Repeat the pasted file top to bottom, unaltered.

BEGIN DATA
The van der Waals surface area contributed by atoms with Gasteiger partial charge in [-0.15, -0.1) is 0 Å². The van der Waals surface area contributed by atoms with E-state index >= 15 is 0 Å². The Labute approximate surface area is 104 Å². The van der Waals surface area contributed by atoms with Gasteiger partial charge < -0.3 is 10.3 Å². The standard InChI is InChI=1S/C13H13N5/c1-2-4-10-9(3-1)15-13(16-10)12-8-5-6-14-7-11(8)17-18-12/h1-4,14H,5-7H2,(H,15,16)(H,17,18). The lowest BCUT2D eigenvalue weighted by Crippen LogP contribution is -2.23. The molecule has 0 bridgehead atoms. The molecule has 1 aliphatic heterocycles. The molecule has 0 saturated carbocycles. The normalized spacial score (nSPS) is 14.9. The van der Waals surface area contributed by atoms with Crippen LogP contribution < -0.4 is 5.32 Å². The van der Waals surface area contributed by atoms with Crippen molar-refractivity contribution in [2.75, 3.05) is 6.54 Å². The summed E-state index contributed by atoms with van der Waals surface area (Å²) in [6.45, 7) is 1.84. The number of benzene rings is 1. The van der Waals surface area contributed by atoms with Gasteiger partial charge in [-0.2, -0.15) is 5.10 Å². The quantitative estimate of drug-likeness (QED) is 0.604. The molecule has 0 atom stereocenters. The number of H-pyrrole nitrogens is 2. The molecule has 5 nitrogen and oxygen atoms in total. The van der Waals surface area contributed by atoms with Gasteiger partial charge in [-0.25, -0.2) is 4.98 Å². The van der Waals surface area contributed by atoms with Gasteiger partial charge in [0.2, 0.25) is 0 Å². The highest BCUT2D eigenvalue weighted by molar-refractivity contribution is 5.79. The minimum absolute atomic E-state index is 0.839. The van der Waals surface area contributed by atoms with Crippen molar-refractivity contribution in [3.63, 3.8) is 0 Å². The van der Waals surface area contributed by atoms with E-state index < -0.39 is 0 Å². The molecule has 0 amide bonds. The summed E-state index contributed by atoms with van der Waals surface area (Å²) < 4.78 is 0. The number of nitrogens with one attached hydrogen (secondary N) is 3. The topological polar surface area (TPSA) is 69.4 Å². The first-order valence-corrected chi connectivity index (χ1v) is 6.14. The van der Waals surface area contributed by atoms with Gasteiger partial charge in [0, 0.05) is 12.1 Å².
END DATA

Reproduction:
The van der Waals surface area contributed by atoms with Gasteiger partial charge in [-0.15, -0.1) is 0 Å². The van der Waals surface area contributed by atoms with E-state index >= 15 is 0 Å². The Labute approximate surface area is 104 Å². The van der Waals surface area contributed by atoms with Gasteiger partial charge < -0.3 is 10.3 Å². The standard InChI is InChI=1S/C13H13N5/c1-2-4-10-9(3-1)15-13(16-10)12-8-5-6-14-7-11(8)17-18-12/h1-4,14H,5-7H2,(H,15,16)(H,17,18). The lowest BCUT2D eigenvalue weighted by Crippen LogP contribution is -2.23. The molecule has 0 bridgehead atoms. The molecule has 1 aliphatic heterocycles. The molecule has 0 saturated carbocycles. The normalized spacial score (nSPS) is 14.9. The van der Waals surface area contributed by atoms with Crippen LogP contribution < -0.4 is 5.32 Å². The van der Waals surface area contributed by atoms with Crippen molar-refractivity contribution in [2.75, 3.05) is 6.54 Å². The summed E-state index contributed by atoms with van der Waals surface area (Å²) in [6.45, 7) is 1.84. The number of benzene rings is 1. The van der Waals surface area contributed by atoms with Gasteiger partial charge in [-0.2, -0.15) is 5.10 Å². The quantitative estimate of drug-likeness (QED) is 0.604. The molecule has 0 atom stereocenters. The number of H-pyrrole nitrogens is 2. The molecule has 5 nitrogen and oxygen atoms in total. The van der Waals surface area contributed by atoms with Gasteiger partial charge in [-0.25, -0.2) is 4.98 Å². The van der Waals surface area contributed by atoms with Gasteiger partial charge in [0.2, 0.25) is 0 Å². The highest BCUT2D eigenvalue weighted by molar-refractivity contribution is 5.79. The minimum absolute atomic E-state index is 0.839. The van der Waals surface area contributed by atoms with Crippen molar-refractivity contribution in [3.63, 3.8) is 0 Å². The van der Waals surface area contributed by atoms with E-state index < -0.39 is 0 Å². The molecule has 0 amide bonds. The summed E-state index contributed by atoms with van der Waals surface area (Å²) < 4.78 is 0. The number of nitrogens with one attached hydrogen (secondary N) is 3. The topological polar surface area (TPSA) is 69.4 Å². The first-order valence-corrected chi connectivity index (χ1v) is 6.14. The van der Waals surface area contributed by atoms with Gasteiger partial charge in [0, 0.05) is 12.1 Å².